Funders, nonprofit executives, and policymakers are very enthusiastic about measuring social value. Alas, they cannot agree on what it is, let alone how to assess it. Their main obstacle is assuming that social value is objective, fixed, and stable. When people approach social value as subjective, malleable, and variable, they create better metrics to capture it.
Over the last few decades, many people have attempted to measure what is sometimes called social, public, or civic value—that is, the value that nongovernmental organizations (NGOs), social enterprises, social ventures, and social programs create.1 The demand for these metrics has come from all sectors: Foundations want to direct their grants to the most effective programs; public officials, policymakers, and government budget offices have to account for their spending decisions; investors want hard data analogous to measures of profit; and nonprofits need to demonstrate their impact to funders, partners, and beneficiaries. Metrics to meet these needs have proliferated over the last 40 years, resulting in hundreds of competing methods for calculating social value.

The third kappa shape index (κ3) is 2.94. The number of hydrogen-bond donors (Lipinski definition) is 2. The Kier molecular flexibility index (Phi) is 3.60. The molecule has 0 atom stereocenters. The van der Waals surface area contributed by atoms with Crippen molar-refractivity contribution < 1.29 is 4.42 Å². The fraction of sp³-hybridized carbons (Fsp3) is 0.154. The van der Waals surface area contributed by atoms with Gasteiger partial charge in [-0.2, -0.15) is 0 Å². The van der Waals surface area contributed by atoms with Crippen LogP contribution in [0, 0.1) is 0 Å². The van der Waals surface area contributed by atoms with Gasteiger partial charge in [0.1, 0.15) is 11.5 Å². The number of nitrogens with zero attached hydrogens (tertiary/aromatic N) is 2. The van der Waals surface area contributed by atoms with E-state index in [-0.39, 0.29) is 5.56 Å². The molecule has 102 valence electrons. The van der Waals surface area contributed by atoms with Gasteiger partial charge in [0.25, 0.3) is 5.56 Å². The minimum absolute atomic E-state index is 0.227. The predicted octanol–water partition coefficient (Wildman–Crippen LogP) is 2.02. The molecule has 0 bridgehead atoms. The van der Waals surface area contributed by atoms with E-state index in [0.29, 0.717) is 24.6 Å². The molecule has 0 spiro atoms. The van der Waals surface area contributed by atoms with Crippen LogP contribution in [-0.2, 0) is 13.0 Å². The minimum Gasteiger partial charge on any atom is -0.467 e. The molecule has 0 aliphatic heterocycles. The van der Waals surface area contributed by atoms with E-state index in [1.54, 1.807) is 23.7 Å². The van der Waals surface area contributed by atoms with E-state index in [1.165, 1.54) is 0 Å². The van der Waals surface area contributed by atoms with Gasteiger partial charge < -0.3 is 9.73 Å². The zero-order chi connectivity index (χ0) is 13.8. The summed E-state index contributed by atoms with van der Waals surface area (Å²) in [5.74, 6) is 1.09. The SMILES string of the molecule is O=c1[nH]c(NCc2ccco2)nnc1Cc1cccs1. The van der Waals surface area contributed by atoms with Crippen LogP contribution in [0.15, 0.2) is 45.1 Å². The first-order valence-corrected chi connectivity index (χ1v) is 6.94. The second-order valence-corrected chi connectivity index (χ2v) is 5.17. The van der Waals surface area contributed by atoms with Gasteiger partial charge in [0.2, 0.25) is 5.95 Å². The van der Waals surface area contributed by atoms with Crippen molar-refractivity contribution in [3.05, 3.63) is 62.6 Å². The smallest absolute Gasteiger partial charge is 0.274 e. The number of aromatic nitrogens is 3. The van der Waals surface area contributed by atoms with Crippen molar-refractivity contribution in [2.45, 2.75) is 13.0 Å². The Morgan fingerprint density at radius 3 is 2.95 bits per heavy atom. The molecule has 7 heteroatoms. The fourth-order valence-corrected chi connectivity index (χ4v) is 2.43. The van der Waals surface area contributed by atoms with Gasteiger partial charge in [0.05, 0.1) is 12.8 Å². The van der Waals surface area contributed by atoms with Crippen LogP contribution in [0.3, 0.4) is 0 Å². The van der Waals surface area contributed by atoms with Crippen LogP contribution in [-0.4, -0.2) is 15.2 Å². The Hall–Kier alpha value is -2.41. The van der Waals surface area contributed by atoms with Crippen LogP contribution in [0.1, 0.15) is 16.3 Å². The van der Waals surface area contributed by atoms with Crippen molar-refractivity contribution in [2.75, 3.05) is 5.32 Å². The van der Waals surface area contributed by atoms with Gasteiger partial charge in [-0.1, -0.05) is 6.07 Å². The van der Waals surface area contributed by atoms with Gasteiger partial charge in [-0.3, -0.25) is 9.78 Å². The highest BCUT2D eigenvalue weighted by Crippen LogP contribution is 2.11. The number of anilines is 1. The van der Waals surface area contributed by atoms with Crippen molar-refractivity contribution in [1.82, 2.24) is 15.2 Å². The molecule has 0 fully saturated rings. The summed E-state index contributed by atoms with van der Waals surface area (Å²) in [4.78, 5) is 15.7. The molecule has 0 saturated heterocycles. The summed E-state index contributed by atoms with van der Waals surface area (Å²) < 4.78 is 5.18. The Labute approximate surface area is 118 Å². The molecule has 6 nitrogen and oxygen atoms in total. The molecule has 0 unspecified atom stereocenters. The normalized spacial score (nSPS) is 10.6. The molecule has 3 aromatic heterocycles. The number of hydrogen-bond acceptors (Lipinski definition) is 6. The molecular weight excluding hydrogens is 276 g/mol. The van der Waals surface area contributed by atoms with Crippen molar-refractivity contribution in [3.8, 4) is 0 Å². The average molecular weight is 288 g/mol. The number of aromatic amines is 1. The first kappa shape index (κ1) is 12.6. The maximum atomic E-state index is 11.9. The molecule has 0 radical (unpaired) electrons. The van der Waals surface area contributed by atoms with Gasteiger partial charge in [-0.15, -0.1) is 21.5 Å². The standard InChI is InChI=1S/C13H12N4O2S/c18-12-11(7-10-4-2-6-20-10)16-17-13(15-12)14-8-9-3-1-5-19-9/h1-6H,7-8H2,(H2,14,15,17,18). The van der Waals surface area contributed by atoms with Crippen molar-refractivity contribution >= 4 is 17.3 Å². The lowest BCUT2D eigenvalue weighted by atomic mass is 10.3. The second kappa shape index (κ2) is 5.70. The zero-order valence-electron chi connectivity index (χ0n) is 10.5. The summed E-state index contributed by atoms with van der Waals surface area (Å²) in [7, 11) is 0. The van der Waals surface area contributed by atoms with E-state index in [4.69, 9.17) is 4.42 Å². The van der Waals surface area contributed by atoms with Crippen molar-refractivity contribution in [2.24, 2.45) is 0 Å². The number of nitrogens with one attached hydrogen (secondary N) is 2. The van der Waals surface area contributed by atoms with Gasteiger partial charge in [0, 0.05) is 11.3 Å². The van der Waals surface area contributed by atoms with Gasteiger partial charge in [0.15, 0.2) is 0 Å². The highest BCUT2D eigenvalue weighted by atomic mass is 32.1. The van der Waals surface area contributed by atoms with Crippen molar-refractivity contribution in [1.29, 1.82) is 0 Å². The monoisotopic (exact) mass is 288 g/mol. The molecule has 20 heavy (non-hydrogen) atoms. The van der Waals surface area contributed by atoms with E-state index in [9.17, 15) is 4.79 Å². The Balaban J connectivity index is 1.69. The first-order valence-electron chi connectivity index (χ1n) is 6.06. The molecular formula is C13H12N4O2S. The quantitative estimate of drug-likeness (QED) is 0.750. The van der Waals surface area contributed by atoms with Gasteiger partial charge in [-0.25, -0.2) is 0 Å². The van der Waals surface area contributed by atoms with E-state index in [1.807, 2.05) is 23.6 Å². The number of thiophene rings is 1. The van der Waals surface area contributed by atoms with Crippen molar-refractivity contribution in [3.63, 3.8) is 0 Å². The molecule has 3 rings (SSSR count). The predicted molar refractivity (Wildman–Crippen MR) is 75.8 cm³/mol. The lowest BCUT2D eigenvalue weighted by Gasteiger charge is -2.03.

Despite the enthusiasm for metrics, few people actually use them to guide decisions. In the nonprofit sector, good managers are very rigorous about tracking costs and income. But few use sophisticated metrics to help allocate resources. Meanwhile, in the public sector, political judgment counts more than cost-benefit assessments. In the rare cases when decision makers do use metrics of social value, it’s far from clear that they should.